For example, if loading speed is important, you could use build time rendering for static content and client-side rendering for dynamic content. If flexibility is more important than speed, then you might opt for a server-side stack.

Ultimately, you need to choose the rendering method that best fits your specific needs and use case. Consider factors like performance, functionality, flexibility, cost, scalability, platform compatibility, etc. before settling on a solution.

Common Jamstack rendering approaches

When comparing Jamstack tools and configurations, the rendering choices you'll need to be most aware of include pre-rendering, client-side rendering, and hybrid methods.

Pre-rendered sites are an efficient method for delivering content quickly. They involve generating HTML files ahead of time and storing them on a CDN (content delivery network). This is generally simpler to set up and faster to serve than client-side rendered sites.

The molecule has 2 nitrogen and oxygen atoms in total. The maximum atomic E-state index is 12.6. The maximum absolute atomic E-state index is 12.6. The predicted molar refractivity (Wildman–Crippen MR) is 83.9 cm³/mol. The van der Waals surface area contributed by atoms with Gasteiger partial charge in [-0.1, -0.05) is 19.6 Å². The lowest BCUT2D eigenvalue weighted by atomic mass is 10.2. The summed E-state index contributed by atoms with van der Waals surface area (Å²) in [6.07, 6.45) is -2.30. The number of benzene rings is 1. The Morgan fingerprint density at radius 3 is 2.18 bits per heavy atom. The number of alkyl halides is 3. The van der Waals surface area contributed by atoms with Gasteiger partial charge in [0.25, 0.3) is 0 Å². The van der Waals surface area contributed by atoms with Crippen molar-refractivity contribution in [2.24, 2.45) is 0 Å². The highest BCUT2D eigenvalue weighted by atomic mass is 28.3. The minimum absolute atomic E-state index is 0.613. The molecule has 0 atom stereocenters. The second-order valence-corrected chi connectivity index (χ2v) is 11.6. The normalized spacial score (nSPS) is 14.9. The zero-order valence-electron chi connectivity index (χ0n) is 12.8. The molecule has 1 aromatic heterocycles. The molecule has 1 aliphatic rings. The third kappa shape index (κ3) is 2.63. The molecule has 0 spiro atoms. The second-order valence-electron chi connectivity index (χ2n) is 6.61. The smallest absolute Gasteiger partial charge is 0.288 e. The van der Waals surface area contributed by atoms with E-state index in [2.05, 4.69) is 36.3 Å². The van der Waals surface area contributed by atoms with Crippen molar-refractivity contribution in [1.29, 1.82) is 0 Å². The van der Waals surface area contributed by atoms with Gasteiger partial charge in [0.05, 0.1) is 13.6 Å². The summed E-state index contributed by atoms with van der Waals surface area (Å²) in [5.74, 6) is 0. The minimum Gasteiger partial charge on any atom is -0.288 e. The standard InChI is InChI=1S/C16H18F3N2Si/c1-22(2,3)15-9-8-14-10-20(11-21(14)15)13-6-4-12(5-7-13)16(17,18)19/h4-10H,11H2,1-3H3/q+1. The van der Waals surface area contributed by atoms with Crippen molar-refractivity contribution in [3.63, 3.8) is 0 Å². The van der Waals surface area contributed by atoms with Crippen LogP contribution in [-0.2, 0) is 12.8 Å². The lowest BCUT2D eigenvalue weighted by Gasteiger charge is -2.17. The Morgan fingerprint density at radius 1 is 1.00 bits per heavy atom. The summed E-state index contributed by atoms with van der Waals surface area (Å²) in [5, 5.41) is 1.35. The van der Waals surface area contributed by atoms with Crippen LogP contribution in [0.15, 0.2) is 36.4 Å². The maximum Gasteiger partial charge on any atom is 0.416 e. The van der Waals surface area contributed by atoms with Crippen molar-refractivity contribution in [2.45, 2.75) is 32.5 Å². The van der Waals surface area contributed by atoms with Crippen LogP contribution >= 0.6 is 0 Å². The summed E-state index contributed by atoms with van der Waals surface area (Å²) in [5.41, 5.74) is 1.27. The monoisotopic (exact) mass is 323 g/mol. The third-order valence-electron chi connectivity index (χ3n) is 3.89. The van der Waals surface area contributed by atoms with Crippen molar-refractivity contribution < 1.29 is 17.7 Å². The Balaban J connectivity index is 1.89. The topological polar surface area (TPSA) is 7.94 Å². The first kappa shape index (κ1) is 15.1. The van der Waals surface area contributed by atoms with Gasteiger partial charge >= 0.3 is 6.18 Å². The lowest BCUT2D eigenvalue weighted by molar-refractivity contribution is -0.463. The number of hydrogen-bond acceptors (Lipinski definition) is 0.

Client-side rendering, on the other hand, involves executing code within the browser when a page is requested. It allows for more dynamic content as JavaScript can be used to make calls to APIs or databases in order to display information specific to a request. However, this can lead to slower page load times as the browser must wait for the JavaScript to execute before displaying content.